But let's backtrack even further for some background info. You see, Paula has this brother who is like a luxury car without a muffler. He's a nice guy who spews out a lot of crap. In other words, he lacks a filter. (At least according to Paula. I've never actually met the guy). For example, one time he was being wheeled into surgery and he got into a fight with his doctor. And if there's one guy you don't want to offend, it's the one holding the knife who's about to cut you open.

Anyway, Bob* decided after being divorced for a while that he needed a new wife. And since he likes Asian women, he decided to go right to the source. More specifically, China. Because, if there's one thing China's got, it's Asian women. Lots of them. Like a quarter billion or something.

But when I say he went right to the source, I don't actually mean he went to China. More like, he went to the Internet where he met her via e-mail. Which is, in itself, pretty interesting considering the fact he didn't speak Chinese and his new wife, Candy (not her real name, just the American one she chose for herself), didn't speak English.  I mean write. Write Chinese. Or speak it.

But what is the inability to communicate in the face of true love? Not much, if you are Bob and Candy. for after a whirlwind romance via email and a meet and greet in China, they decided to marry. Unfortunately, the one thing America won't import from China, is their women. So the newlyweds had to part until Candy and her son, Peter (not his real name either), could get visas.

Fast forward many months later to Candy's first American Thanksgiving where she meets her new husband's family. And they meet her.

Here are some cultural differences Paula noticed right off the bat. Now, maybe these aren't things that all people from rural China do, but since Candy is our only exposure to that part of the world, we're going to assume they do. Kind of like people in other countries assume all Americans wear cowboy boots and say things like, "nucular" (can't imagine where they got that idea).


Cultural Difference #1: the Chinese think their phones are pets. So they put ears on them. This is something I can actually get on board with. Phones aren't any cheaper than pets, but I bet they don't get scared by fireworks. And, if they get eaten by wolves, who cares? You can just buy a new one.

Cultural Difference #2: Chinese mothers think it's okay for their ten year old boys to wear girly kitty socks and hoodies with ears. Which makes me think there must be a shortage of actual pets in China if they are trying to make everything look like an animal.

Cultural Difference #3 became obvious while Paula rubbed her Dad's shoulders. Her brother, seeing this, wanted in so he said, "Wife!" then pointed to his sister and then to his own shoulders. And Candy's response? She giggled and pranced over to give him a back rub.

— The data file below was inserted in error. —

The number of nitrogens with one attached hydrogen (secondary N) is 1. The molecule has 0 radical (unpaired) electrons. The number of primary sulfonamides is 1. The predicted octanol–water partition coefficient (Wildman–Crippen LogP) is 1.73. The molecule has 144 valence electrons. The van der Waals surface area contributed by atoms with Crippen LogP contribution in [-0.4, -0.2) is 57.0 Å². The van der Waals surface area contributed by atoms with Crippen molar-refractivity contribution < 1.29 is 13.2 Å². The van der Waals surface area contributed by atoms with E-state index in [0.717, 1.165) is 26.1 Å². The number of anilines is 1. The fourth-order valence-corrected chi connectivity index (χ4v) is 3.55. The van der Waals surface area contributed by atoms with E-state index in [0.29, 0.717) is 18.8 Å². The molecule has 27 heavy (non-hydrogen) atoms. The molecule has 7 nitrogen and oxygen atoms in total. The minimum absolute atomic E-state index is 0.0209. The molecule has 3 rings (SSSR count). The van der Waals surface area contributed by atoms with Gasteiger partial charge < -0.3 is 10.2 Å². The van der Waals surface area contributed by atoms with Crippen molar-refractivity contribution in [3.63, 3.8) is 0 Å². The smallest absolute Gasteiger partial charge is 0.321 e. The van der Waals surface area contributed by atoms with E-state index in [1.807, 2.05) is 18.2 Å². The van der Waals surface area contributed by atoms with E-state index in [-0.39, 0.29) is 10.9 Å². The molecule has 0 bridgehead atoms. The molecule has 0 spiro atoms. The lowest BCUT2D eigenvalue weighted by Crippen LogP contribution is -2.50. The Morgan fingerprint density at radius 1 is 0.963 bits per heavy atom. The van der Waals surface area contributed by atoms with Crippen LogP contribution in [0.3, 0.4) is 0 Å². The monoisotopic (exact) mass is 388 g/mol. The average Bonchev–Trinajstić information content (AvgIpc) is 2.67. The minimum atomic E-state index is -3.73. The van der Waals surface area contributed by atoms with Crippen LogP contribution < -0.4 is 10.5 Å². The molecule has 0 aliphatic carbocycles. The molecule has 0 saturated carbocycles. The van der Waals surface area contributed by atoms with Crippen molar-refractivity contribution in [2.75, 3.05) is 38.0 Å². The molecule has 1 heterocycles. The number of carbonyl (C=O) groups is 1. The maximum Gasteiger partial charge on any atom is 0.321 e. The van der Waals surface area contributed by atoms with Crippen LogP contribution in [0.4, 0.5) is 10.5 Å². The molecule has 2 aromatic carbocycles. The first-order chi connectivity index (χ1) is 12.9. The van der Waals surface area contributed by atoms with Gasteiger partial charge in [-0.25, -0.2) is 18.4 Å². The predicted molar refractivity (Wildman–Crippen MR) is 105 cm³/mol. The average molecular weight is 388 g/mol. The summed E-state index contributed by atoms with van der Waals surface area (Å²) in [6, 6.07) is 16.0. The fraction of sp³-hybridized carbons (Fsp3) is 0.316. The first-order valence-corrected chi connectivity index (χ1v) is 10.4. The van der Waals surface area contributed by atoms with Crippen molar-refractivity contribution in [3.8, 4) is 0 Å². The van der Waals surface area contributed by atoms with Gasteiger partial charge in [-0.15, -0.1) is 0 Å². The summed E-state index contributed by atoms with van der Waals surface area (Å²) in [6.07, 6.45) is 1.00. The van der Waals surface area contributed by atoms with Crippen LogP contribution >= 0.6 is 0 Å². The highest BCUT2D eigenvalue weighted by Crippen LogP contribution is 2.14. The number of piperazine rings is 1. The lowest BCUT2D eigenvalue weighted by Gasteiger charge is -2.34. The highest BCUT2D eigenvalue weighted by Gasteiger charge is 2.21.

And then when Bob saw his sister drinking some juice he said, "Wife! Juice!" Candy's response? ...I think you already know.

But in my favorite example of CD #3, Paula and her mom were having a conversation with Candy. (Actually more with Candy's phone since it was magic and she could say something in Chinese into it and the phone would say it back to her in English and vice versa those Asians have all the best technology). Candy said to Paula, "so, you nurse? Husband want me to be nurse."

And Paula, in recounting this story to us, paid me the highest compliment by saying, "and then my mom said something that Brittany would say."

What was it that Paula's mom said? Well, she straightened up, got fiery look in her eye and said, "In America, women do what they want!"

And it's true. I would totally say that.

But what Candy said--with a smile-- was, "I think I do what husband want."

And what Bob yelled from the other room as he overheard this conversation was, "Stop Americanizing her! I can't get this here!"

We had a good breakfast laugh over that story, though Paula does pray her brother doesn't call Candy Wife! in public. People might take that the wrong way. But she's pretty sure he does because of that whole no-filter thing he's got going on. We also kind of wonder if Candy isn't sitting in her comfortable American home right now, playing with her pet/cell phone while her son's at school and her husband's at work, thinking she's got a pretty good gig going on. She does what makes her husband happy for a few hours a day when he's home from work and then has the rest of her life to do what makes her happy. And everybody is happy. It's sort of a win-win.

I'll tell you one thing though, I'm won't be answering to the call of Wife! anytime soon.

(And also, today Monica expressed her feelings about GATE being dumb and said I should put that on the blog because she wanted to hear if people agreed. Your thoughts? Let me clarify, she meant the program, not the kids in it. Obviously, they are not dumb).

* Bob is not his real American name, but I can't remember what it is. I don't think he has a Chinese name.